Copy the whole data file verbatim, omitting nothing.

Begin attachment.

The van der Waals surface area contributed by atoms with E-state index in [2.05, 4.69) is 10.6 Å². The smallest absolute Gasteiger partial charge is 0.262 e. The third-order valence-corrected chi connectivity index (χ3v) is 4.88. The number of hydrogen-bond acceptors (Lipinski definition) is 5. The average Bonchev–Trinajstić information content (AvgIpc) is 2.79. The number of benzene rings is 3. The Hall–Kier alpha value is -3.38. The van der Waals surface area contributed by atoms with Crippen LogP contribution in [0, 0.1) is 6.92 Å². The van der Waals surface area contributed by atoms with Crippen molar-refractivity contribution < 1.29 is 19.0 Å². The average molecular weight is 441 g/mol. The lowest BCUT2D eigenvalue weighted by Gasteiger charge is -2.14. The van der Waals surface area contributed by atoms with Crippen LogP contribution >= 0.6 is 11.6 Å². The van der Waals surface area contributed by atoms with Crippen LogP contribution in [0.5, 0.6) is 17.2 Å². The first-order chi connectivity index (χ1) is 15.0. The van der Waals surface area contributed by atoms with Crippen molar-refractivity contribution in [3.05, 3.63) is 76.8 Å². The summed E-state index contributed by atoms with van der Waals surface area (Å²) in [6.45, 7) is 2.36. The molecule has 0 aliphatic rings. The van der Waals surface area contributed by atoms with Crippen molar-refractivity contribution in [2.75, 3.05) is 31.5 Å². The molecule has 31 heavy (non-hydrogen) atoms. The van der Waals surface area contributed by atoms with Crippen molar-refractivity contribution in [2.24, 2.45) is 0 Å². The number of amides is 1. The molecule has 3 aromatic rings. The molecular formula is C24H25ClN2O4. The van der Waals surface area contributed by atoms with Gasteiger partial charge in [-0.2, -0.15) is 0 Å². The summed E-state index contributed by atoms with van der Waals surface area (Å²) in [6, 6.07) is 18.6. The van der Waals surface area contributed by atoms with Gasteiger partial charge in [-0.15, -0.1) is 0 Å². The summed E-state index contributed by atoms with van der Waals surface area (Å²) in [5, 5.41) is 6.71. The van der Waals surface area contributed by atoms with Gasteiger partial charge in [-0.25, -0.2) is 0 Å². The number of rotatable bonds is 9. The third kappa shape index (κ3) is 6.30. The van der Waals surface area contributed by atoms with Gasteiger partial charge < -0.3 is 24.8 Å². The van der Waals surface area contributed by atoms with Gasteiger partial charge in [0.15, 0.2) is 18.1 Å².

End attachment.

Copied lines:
The van der Waals surface area contributed by atoms with E-state index in [2.05, 4.69) is 10.6 Å². The smallest absolute Gasteiger partial charge is 0.262 e. The third-order valence-corrected chi connectivity index (χ3v) is 4.88. The number of hydrogen-bond acceptors (Lipinski definition) is 5. The average Bonchev–Trinajstić information content (AvgIpc) is 2.79. The number of benzene rings is 3. The Hall–Kier alpha value is -3.38. The van der Waals surface area contributed by atoms with Crippen LogP contribution in [0, 0.1) is 6.92 Å². The van der Waals surface area contributed by atoms with Crippen molar-refractivity contribution < 1.29 is 19.0 Å². The average molecular weight is 441 g/mol. The lowest BCUT2D eigenvalue weighted by Gasteiger charge is -2.14. The van der Waals surface area contributed by atoms with Crippen LogP contribution >= 0.6 is 11.6 Å². The van der Waals surface area contributed by atoms with Crippen LogP contribution in [0.5, 0.6) is 17.2 Å². The first-order chi connectivity index (χ1) is 15.0. The van der Waals surface area contributed by atoms with Crippen molar-refractivity contribution in [3.05, 3.63) is 76.8 Å². The summed E-state index contributed by atoms with van der Waals surface area (Å²) in [6.45, 7) is 2.36. The molecule has 0 aliphatic rings. The van der Waals surface area contributed by atoms with Crippen molar-refractivity contribution in [2.75, 3.05) is 31.5 Å². The molecule has 31 heavy (non-hydrogen) atoms. The van der Waals surface area contributed by atoms with Crippen molar-refractivity contribution in [2.24, 2.45) is 0 Å². The number of amides is 1. The molecule has 3 aromatic rings. The molecular formula is C24H25ClN2O4. The van der Waals surface area contributed by atoms with Gasteiger partial charge in [-0.2, -0.15) is 0 Å². The summed E-state index contributed by atoms with van der Waals surface area (Å²) in [6, 6.07) is 18.6. The van der Waals surface area contributed by atoms with Gasteiger partial charge in [-0.15, -0.1) is 0 Å². The summed E-state index contributed by atoms with van der Waals surface area (Å²) in [5, 5.41) is 6.71. The van der Waals surface area contributed by atoms with Gasteiger partial charge in [-0.25, -0.2) is 0 Å². The number of rotatable bonds is 9. The third kappa shape index (κ3) is 6.30. The van der Waals surface area contributed by atoms with Gasteiger partial charge < -0.3 is 24.8 Å². The van der Waals surface area contributed by atoms with Gasteiger partial charge in [0.15, 0.2) is 18.1 Å².